After our Top 5, this list gets damn hilarious. Adam Oates (7th) vomited all over the ice at the Verizon Center, initiating a gameplan that led to Alexander Ovechkin scoring 51 goals but finishing the season with a +/- of -35. Dale Hunter (9th) wasn't much better when he took over for Bruce Boudreau, using every forward group imaginable to block shots. Yes, he did lower the Caps' GAA from 3.31 to 2.61. But he also lowered their scoring production, from 3.18 GPG to 2.53 GPG. He ultimately took the team to the second round of the playoffs, but wasn't brought back by management when they realized their team on the cusp of the Eastern Conference Finals was averaging just 2.07 goals per game in the postseason.
Then we have the fun bunch. The coaches who were surprisingly given more than a season only to be cut and never heard from again. The biggest bust among them is obviously Wayne Gretzky. Gretzky coached the Coyotes for four full seasons, never finishing higher than 4th in the division. He had a winning record just once. And Gretzky himself has more career goals (894) than every player on the 'Yotes during those four years, combined (884). Trent Yawney on the other hand might be the most important coach in Chicago Blackhawks history, despite having the worst point-percentage on this list among coaches who lasted a full season. After bottoming out and winning just 26 games during the 2005-06 season, the front office brought Yawney back for a 2nd season. Expectedly, Yawney was just as awful in 2006, with a .381 point-percentage before getting canned 21 games in for Denis Savard. So why is he so important? Well the bottom-feeding the Blackhawks did during Yawney's tenure allowed them to pick up Jonathan Toews in the 2006 NHL Entry Draft, and Patrick Kane in 2007.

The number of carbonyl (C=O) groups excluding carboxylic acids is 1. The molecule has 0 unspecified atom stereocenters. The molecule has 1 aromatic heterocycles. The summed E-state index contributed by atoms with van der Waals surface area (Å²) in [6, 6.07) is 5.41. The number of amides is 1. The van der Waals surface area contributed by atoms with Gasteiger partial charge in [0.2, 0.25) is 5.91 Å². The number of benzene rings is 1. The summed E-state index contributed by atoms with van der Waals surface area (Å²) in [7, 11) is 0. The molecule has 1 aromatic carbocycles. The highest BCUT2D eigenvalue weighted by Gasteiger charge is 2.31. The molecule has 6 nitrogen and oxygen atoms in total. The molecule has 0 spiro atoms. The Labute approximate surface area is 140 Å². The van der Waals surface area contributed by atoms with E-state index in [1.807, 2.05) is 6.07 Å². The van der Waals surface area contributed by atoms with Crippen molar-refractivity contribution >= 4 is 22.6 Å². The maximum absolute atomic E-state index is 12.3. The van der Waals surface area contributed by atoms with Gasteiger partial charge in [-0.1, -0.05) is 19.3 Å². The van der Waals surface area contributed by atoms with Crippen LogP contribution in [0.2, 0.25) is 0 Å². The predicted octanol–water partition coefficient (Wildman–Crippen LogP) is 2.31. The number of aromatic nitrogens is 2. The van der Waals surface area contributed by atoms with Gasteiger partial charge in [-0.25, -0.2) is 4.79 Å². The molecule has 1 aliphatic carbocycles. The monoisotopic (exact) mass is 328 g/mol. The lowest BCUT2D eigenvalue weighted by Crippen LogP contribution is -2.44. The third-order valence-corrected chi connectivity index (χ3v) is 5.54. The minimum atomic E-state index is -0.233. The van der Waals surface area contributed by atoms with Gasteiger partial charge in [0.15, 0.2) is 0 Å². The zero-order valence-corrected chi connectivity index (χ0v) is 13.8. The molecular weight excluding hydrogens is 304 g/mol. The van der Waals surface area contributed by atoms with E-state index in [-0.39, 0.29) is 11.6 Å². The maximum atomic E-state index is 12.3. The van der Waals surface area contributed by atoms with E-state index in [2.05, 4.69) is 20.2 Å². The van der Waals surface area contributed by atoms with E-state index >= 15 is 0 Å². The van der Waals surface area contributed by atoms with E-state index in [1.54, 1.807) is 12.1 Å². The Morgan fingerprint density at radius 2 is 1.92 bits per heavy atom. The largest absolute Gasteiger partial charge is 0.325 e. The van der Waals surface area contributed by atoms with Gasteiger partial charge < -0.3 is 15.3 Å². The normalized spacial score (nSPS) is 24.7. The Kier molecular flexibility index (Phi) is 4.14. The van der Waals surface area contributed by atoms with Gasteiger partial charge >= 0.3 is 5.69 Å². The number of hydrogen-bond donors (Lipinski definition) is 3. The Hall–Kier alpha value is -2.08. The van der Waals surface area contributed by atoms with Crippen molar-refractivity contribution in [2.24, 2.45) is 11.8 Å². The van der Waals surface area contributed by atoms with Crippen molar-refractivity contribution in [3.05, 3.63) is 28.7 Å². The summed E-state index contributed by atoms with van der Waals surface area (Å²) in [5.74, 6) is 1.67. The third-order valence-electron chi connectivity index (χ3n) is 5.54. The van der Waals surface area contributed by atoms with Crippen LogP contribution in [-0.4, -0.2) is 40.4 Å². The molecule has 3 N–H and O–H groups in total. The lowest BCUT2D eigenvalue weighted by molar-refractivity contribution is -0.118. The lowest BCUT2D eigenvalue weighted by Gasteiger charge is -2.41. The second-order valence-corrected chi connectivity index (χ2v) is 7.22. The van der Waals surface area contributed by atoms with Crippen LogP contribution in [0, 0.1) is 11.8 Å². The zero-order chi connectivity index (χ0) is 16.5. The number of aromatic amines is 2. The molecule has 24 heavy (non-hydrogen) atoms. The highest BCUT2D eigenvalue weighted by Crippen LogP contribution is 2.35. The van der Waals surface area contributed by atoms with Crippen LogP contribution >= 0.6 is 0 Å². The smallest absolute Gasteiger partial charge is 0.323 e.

It's been reported before that the best players rarely make good coaches. When the talent needed to reach the NHL and have sustained success comes so naturally, it's nearly impossible articulate the actions to lesser players. You can't quantify awareness. There's no formula to improve someone's hockey IQ, as noted in the PT article above.